The great magnitude of the German coal-tar colour industry may be gathered from the fact that the two groups into which the principal firms are associated have at the present time a total share-capital of about 12,000,000l., on which a dividend of about 28 per cent. is paid. In 1912 Germany produced dyestuffs to the value of 12,500,000l., of which to the value of 10,000,000l. were exported.

The proposal of the Government to assist the British coal-tar colour industry is being watched with the greatest interest both by manufacturers and chemists. The problem of relieving the immediate shortage during the war must be carefully distinguished from the later problem of securing the independence of the home-industry after the war by greatly increasing the British output. The realisation of the latter object will be attended with the greatest possible difficulty. The industry will require 'nursing" for a great many years. The undertaking must be possessed of such elasticity that it can ramify into other branches of chemical or other industry whenever advantageous opportunities arise for such departures. Chemists must form an integral part of the directorate, which must be prepared to spend large sums of money on judiciously conceived and well-organised research, for which the sum of 100,000l. in ten years, hitherto mentioned by the Government, is ridiculously inadequate. The undertaking must, moreover, be freed from all hampering legislation with regard to restrictions in the use of alcohol, ether, chloroform, and other chemicals. In short, the rehabilitation of the industry in this country will not be effected by following the precept "business as usual," but by pursuing a policy which is quite the reverse of what is implied by that undignified phrase.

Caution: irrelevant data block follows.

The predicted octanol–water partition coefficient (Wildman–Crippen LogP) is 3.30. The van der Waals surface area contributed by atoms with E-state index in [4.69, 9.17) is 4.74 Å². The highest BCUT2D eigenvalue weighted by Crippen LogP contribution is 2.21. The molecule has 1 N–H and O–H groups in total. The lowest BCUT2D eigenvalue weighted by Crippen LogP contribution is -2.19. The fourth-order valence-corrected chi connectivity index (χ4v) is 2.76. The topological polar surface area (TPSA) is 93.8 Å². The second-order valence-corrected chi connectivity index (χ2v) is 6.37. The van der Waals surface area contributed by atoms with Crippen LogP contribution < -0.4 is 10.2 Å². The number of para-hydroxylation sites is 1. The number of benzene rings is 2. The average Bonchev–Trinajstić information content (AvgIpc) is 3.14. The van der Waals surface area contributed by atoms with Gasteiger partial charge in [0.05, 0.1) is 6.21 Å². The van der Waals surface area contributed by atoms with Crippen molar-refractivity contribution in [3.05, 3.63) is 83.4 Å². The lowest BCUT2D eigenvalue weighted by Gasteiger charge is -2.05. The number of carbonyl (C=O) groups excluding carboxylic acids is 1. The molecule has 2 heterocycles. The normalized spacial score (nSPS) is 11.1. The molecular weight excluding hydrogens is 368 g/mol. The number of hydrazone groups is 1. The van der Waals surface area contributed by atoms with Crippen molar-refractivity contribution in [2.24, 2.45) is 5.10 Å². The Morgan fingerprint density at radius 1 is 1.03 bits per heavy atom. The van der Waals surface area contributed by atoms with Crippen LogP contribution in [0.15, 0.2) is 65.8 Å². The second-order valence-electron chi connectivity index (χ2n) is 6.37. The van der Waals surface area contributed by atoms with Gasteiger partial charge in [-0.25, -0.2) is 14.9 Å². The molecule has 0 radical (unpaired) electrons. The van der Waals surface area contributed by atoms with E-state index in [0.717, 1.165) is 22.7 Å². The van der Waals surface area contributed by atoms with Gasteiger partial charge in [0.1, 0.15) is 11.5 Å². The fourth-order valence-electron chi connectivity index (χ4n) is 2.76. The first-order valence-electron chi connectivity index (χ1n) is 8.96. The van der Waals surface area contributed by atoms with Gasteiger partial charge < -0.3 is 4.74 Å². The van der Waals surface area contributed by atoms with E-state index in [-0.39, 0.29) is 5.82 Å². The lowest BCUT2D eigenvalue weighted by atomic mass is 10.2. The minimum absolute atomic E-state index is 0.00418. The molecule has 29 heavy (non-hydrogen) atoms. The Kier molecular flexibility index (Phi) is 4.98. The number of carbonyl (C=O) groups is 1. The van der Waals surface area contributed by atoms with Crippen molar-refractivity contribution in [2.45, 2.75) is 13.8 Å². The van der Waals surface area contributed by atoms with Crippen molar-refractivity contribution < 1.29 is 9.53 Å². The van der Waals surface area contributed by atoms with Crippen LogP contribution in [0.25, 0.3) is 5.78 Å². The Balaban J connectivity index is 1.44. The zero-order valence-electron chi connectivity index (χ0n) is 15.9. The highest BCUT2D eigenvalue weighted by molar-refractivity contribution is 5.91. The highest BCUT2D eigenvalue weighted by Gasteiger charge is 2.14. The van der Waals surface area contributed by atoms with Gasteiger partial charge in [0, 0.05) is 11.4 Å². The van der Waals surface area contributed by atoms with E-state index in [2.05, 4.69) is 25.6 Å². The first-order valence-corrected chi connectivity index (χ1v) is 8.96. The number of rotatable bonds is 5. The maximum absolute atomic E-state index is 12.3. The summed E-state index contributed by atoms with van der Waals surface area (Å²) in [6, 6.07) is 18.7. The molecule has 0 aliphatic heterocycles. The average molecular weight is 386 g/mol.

AN outstanding feature of the Melbourne meeting

of the British Association was the joint debate by Sections K and D (Botany and Zoology) on the nature and origin of species. Prof. F. O. Bower, President of Section K, took the chair.

Dr. A. B. Rendle pointed out the need of a working unit for the classification of the world's flora. A working systematist or monographer recognised certain characters common to a number of individuals as limiting varieties, species, and genera from one another. Such expert work was difficult, and inclined to be at times individualistic, but was necessary if systematic botany was to exist. Dr. Rendle showed himself a thorough supporter of the wellknown Darwinian explanation of the origin of species by natural selection. The living organism is eminently adapted to its environment or is epharmonic. Slight gradual changes in the organism due to internal causes, influenced or not by slight changes in environment, accumulate and become inherited. these changes are pronounced, e.g., sports or monstrosities, they are likely to be detrimental to the individuals possessing them. To grow plants under alien conditions generally requires care and freedom from competition. He thought experiments con